Rose: Prevent having his life disrupted by his son’s existence; it would ruin him . . . child support was secondary.
Kaila: “Revenge.” How dare I leave the man that loved me. He Murdered my sister because I left him.
Yvonne: Random act, opportunity, found someone alone and vulnerable.
Mary: I do personally feel that these 6 teens were stupid and immature. I believe they were bored and thought it was okay to get their kicks that night by beating someone up and causing someone an injury….
Question of the Month – What happened in your case? Subscribe now … and follow up to let us know your thoughts by adding your comments about anything in this article.
Quote: Though you can never really be prepared for the unique challenges that will come your way, we hope that by relating our experiences and what we learned in our journey … you will gain insight and confidence by which to navigate the process, should you ever have to. (Valeria)
News: Two Day “Traumatic Grief after Violent Dying” Conference being planned for April 8 & 9, 2017 in San Diego, CA. Sponsors include Ted Rynearson, MD Virginia Mason Medical Center, and Sid Zisook, MD; University of California, San Diego. Planning Committee includes Connie Saindon, Founder of Survivors of Violent Loss; Ilanit Young, San Diego VA Center; Linda Pena, Director of S.D.DA’s Victim Assistance Center; Charles Nelson, Trauma Recovery Center; Kathleen Barnum, Elizabeth Hospice; Mary Edwards, Victim Assistance Coordinating Council with generous financial support from Carmela Caldera. *Mark your calendar.
Inspiration: Not Forgotten: Chicago Street Memorials. Journalist Ann-Marie Cusac and former Emergency Room MD Thomas Ferrella have teamed up to produce interviews and photography for a show at the Cage Gallery 18 S. Michigan Ave., Chicago running from September 29- December 3rd, 2016. Here is a link for more information for you poster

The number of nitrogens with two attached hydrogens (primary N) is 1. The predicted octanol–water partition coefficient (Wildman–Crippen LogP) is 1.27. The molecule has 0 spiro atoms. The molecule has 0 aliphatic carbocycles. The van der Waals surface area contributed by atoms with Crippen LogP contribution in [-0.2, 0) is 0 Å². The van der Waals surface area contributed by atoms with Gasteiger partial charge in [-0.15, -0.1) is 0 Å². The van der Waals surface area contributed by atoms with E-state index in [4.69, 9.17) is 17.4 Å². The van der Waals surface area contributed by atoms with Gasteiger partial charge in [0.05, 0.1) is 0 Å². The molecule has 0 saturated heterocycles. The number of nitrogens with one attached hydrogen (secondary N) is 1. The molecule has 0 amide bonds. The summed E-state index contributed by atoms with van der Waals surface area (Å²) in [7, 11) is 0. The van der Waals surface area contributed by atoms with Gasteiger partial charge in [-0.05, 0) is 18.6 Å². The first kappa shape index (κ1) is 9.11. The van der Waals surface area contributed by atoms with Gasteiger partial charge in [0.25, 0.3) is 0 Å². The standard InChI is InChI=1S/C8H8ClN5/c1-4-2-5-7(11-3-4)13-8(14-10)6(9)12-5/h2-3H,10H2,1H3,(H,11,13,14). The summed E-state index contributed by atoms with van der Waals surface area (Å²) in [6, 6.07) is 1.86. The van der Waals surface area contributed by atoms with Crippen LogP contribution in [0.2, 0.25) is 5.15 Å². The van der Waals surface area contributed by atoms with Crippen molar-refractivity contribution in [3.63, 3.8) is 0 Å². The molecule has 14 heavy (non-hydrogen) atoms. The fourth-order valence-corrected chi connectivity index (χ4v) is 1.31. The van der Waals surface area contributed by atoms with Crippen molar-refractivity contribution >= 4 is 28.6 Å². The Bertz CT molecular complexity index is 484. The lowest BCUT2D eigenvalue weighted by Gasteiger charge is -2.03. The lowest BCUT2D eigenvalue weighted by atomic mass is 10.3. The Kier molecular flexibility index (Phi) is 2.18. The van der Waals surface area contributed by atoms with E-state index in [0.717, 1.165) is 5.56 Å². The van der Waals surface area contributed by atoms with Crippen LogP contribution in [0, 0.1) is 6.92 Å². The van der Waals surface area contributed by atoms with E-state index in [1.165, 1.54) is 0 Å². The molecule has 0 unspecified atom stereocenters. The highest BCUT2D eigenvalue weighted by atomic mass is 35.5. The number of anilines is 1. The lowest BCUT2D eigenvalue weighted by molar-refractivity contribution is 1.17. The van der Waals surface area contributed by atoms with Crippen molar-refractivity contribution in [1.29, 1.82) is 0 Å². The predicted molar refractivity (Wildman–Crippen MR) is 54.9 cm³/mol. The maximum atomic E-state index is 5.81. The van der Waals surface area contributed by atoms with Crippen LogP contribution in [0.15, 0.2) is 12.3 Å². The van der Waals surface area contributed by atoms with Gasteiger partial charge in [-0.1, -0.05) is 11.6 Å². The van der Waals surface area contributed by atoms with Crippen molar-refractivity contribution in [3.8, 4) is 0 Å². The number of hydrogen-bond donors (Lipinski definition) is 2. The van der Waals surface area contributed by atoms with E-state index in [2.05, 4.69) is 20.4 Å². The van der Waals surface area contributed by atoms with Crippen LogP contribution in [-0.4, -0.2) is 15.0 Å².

Resource of the Month: Victim Law: https://www.victimlaw.org/
Victim Law is a searchable database of victims’ rights legal provisions including federal, state, and territorial statutes, tribal laws, state constitutional amendments, court rules, administrative code provisions, and summaries of related court decisions and attorney general opinions.
Victim Law currently contains legal provisions relating to the following 10 basic rights of crime victims:
- The right to attend and be present at criminal justice proceedings;
- The right to be heard in the criminal justice process, including the right to confer with the prosecutor and submit a victim impact statement at sentencing, parole, and other similar proceedings;
- The right to be informed of proceedings and events in the criminal justice process, including the release or escape of the offender, legal rights and remedies, and available benefits and services, and access to records, referrals, and other information;
- The right to protection, including protection from intimidation and harassment;
- The right to privacy;
- The right to apply for crime victim compensation;
- The right to restitution from the offender;
- The right to the expeditious return of personal property seized as evidence whenever possible;
- The right to a speedy trial and other proceedings free from unreasonable delay; and
- The right to enforcement of these rights and access to other available remedies.
What you missed last month:
Topic of the Month: The Criminal Justice Process
Question of the Month- What tips do you have?
Inspiration: I’ll cry again
Book Resource: Accidental Truth
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Violent Loss Resources Team — Contact us
Connie Saindon: firstname.lastname@example.org
Larry Edwards: email@example.com